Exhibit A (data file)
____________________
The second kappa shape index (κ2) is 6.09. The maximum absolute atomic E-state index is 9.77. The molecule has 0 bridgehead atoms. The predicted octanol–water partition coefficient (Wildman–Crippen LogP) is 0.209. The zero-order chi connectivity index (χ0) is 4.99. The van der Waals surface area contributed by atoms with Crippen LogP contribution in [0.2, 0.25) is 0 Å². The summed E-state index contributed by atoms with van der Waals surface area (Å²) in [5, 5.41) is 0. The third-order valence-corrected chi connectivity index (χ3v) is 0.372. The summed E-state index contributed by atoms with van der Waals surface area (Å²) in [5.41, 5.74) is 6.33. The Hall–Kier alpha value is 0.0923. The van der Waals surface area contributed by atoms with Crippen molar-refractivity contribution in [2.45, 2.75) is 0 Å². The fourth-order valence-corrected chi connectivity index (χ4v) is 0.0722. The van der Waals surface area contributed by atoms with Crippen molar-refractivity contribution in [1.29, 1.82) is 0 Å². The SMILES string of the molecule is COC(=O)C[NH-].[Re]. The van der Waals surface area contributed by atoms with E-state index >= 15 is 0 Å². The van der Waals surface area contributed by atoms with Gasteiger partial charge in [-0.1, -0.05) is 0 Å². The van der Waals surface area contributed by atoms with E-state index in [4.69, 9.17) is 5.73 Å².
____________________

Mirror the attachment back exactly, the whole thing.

The second kappa shape index (κ2) is 6.09. The maximum absolute atomic E-state index is 9.77. The molecule has 0 bridgehead atoms. The predicted octanol–water partition coefficient (Wildman–Crippen LogP) is 0.209. The zero-order chi connectivity index (χ0) is 4.99. The van der Waals surface area contributed by atoms with Crippen LogP contribution in [0.2, 0.25) is 0 Å². The summed E-state index contributed by atoms with van der Waals surface area (Å²) in [5, 5.41) is 0. The third-order valence-corrected chi connectivity index (χ3v) is 0.372. The summed E-state index contributed by atoms with van der Waals surface area (Å²) in [5.41, 5.74) is 6.33. The Hall–Kier alpha value is 0.0923. The van der Waals surface area contributed by atoms with Crippen molar-refractivity contribution in [2.45, 2.75) is 0 Å². The fourth-order valence-corrected chi connectivity index (χ4v) is 0.0722. The van der Waals surface area contributed by atoms with Crippen molar-refractivity contribution in [1.29, 1.82) is 0 Å². The SMILES string of the molecule is COC(=O)C[NH-].[Re]. The van der Waals surface area contributed by atoms with E-state index >= 15 is 0 Å². The van der Waals surface area contributed by atoms with Gasteiger partial charge in [-0.1, -0.05) is 0 Å². The van der Waals surface area contributed by atoms with E-state index in [4.69, 9.17) is 5.73 Å².